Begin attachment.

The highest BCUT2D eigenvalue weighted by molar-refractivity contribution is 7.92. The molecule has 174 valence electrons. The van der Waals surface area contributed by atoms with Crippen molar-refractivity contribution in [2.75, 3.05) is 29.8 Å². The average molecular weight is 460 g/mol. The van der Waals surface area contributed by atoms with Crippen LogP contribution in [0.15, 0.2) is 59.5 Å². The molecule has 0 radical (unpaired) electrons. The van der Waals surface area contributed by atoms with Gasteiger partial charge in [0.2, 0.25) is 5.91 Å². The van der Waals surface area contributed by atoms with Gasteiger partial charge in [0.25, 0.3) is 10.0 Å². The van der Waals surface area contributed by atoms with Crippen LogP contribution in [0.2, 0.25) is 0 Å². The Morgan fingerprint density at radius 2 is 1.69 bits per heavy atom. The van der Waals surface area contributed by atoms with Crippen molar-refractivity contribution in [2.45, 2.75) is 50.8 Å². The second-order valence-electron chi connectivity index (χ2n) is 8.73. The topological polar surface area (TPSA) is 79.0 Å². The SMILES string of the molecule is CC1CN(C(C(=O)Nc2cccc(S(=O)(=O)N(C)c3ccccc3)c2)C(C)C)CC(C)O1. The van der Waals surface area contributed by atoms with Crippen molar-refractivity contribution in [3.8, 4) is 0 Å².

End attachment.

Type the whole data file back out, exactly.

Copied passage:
The highest BCUT2D eigenvalue weighted by molar-refractivity contribution is 7.92. The molecule has 174 valence electrons. The van der Waals surface area contributed by atoms with Crippen molar-refractivity contribution in [2.75, 3.05) is 29.8 Å². The average molecular weight is 460 g/mol. The van der Waals surface area contributed by atoms with Crippen LogP contribution in [0.15, 0.2) is 59.5 Å². The molecule has 0 radical (unpaired) electrons. The van der Waals surface area contributed by atoms with Gasteiger partial charge in [0.2, 0.25) is 5.91 Å². The van der Waals surface area contributed by atoms with Gasteiger partial charge in [0.25, 0.3) is 10.0 Å². The van der Waals surface area contributed by atoms with Crippen LogP contribution in [0.2, 0.25) is 0 Å². The Morgan fingerprint density at radius 2 is 1.69 bits per heavy atom. The van der Waals surface area contributed by atoms with Crippen molar-refractivity contribution in [2.45, 2.75) is 50.8 Å². The second-order valence-electron chi connectivity index (χ2n) is 8.73. The topological polar surface area (TPSA) is 79.0 Å². The SMILES string of the molecule is CC1CN(C(C(=O)Nc2cccc(S(=O)(=O)N(C)c3ccccc3)c2)C(C)C)CC(C)O1. The van der Waals surface area contributed by atoms with Crippen molar-refractivity contribution in [3.8, 4) is 0 Å².